Human monkeypox is a viral disease caused by the monkeypox virus, which belongs to the same family of viruses as smallpox. Monkeypox symptoms are less severe than smallpox (eradicated in 1980), less contagious, and rarely fatal. Monkeypox is not related to chickenpox. Since May 2022, Monkeypox has started to spread globally, including in the United States.
While some facts are not known at this early date, this fact sheet provides information to help you understand monkeypox symptoms, how it spreads, and what to do to prevent spread once you are exposed. There are several aspects of monkeypox transmission that require more scientific research. The IBT Safety and Health Department will update important information as it becomes available.
Current US and Global Situation
A national ‘Public Health Emergency’ (PHE) has been declared due to an outbreak of monkeypox across the United States. Three states – IL, CA, and NY – have also declared a state of emergency. The CDC reports that monkeypox cases are increasing daily.
The World Health Organization (WHO) declared monkeypox a ‘Public Health Emergency of International Concern’in July 2022,a term given to the most serious global disease outbreaks (COVID-19 and polio). Almost 40,000 cases of monkeypox have been reported in 93 countries, most of which do not normally report monkeypox. The rate of transmission is increasing in some parts of the world, including the U.S.
Symptoms and Diagnosis
People who think they have monkeypox or have had close personal contact with someone who has been infected with monkeypox should visit a healthcare provider to help them decide if they need to be tested.
- Monkeypox symptoms usually start within three weeks of exposure to the virus.
- It is usually a self-limited disease lasting from two to four weeks.
- Scientists are still researching if the virus can be spread when someone has no symptoms.
- Symptoms typically include fever, rash, and swollen lymph nodes and may lead to a range of medical complications.
- If someone has flu-like symptoms, they will usually develop a rash one – four days later.
- Severe cases can occur, more commonly among young children (less than 8 years of age), pregnant or immunocompromised individuals, and individuals with a history of atopic dermatitis or eczema. These individuals may be at an especially increased risk for severe outcomes from monkeypox disease.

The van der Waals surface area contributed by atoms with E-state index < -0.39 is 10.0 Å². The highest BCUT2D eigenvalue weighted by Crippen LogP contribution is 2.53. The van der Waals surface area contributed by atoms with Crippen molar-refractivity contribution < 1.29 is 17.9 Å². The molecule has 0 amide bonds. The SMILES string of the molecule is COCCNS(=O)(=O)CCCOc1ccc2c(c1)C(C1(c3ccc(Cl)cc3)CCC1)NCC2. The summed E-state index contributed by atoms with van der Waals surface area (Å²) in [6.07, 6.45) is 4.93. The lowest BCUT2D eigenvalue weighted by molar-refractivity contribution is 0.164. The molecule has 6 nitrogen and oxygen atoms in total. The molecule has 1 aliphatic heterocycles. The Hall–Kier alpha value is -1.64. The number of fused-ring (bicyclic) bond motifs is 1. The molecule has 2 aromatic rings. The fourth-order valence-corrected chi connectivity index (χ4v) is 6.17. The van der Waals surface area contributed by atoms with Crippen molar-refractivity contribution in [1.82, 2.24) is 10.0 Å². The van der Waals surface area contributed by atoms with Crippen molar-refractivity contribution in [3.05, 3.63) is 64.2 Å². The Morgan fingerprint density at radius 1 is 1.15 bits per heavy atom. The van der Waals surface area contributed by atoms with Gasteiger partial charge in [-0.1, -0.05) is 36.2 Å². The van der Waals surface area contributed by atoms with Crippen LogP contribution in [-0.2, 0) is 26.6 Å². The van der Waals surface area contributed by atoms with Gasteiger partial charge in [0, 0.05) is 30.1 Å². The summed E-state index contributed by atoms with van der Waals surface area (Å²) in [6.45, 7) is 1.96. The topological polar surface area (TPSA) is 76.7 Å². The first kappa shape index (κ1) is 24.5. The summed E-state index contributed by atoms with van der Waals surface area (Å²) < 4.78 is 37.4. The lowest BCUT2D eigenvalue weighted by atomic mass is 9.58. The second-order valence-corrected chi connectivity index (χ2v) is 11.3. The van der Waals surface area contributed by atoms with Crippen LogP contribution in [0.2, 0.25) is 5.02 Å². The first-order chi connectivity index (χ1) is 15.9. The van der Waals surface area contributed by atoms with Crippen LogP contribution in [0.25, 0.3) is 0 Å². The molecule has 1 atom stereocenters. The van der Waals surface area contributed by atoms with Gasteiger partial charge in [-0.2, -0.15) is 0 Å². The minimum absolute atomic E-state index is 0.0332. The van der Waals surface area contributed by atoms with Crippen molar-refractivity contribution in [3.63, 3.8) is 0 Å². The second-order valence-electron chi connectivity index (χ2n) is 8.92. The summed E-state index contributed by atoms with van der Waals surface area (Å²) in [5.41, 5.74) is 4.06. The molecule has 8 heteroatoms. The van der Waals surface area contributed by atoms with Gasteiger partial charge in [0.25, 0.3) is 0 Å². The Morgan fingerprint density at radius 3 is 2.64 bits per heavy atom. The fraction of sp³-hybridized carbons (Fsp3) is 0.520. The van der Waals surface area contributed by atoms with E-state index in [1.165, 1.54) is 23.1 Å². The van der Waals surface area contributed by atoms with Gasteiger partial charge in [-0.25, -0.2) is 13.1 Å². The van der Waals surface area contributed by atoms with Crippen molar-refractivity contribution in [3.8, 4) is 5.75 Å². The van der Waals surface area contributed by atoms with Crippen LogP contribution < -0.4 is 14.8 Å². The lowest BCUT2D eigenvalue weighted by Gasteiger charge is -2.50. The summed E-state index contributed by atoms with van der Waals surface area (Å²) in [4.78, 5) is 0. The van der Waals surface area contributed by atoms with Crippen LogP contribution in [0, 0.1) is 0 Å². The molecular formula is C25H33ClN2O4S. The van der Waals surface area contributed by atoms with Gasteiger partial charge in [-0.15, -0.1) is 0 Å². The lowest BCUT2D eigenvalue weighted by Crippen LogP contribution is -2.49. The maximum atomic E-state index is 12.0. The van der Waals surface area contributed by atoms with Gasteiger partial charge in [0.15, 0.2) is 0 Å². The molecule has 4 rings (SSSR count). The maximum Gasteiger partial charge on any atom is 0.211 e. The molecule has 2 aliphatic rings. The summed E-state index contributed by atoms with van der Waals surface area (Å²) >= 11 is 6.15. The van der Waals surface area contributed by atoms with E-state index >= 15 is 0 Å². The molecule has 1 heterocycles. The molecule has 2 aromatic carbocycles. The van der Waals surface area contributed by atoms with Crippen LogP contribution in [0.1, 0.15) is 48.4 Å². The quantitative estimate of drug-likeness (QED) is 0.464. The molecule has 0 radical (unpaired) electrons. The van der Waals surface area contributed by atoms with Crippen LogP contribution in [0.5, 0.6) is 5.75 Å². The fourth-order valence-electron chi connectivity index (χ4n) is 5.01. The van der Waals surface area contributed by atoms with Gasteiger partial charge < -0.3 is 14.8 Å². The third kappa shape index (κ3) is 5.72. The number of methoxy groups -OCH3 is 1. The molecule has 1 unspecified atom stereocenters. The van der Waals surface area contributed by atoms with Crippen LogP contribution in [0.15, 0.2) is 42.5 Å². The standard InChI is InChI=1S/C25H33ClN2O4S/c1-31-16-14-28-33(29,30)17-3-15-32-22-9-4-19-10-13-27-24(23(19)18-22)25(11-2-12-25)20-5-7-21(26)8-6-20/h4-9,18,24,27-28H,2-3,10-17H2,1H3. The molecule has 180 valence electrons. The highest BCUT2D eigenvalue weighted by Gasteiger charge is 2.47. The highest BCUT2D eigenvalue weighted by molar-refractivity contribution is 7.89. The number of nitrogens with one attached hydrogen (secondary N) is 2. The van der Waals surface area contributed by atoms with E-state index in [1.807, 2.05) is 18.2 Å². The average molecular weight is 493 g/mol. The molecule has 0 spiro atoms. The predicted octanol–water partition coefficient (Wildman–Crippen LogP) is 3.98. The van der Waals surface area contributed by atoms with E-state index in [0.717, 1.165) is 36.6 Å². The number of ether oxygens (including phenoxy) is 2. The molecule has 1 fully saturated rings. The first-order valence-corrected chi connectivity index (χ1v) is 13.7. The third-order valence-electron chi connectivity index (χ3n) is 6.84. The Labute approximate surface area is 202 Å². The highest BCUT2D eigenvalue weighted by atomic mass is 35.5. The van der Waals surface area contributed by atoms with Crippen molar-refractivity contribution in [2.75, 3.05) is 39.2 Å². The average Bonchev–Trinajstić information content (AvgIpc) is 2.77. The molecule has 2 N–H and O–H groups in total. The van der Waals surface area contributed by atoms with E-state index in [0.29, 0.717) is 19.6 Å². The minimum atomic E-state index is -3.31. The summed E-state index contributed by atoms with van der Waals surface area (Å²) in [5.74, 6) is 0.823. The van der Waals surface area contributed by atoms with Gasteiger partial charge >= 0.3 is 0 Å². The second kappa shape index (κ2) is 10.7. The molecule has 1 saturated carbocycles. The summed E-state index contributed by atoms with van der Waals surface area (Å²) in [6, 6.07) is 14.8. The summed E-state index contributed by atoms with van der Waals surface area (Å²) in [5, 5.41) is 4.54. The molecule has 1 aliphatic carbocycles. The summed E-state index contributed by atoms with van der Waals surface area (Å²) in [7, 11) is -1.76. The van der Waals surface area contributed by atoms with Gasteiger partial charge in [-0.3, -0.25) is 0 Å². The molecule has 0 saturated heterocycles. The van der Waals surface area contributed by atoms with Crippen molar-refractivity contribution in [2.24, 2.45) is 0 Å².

- A person with monkeypox can spread it to others from when symptoms start until the rash has fully healed and a fresh layer of skin has formed. The illness typically lasts two-four weeks.
- Whether people who do not have monkeypox symptoms can spread the virus to others is currently being researched.
Monkeypox spreads from person to person in a few ways:
- Close personal often skin-to-skin contact including:
- Direct contact with monkeypox rash, scabs, or body fluids from a person with monkeypox, including during intimate contact (kissing, cuddling, or sex).
- Touching objects, fabrics (clothing, bedding, or towels), and surfaces that have been used by someone with monkeypox and have not been disinfected.
- Contact with respiratory secretions during prolonged, face-to-face contact or intimate physical contact.
- Transmission through respiratory droplet particles usually requires prolonged face-to-face contact, which puts health workers, household members, and other close contacts of active cases at greater risk.
- Long-range airborne transmission similar to COVID-19 has not been reported but is under study.
- The virus may spread to a fetus through the placenta.
- Monkeypox is zoonotic, meaning it can spread between animals and people as well. People with monkeypox should avoid contact with pets, domestic animals, and wildlife, to prevent spreading the virus.
- Per the CDC, people with monkeypox should remain in isolation for the duration of the illness, which typically lasts two to four weeks. However, if a person with monkeypox is unable to remain fully isolated throughout the illness, the CDC provides some recommendations in its document ‘Isolation and Prevention Practices for People with Monkeypox: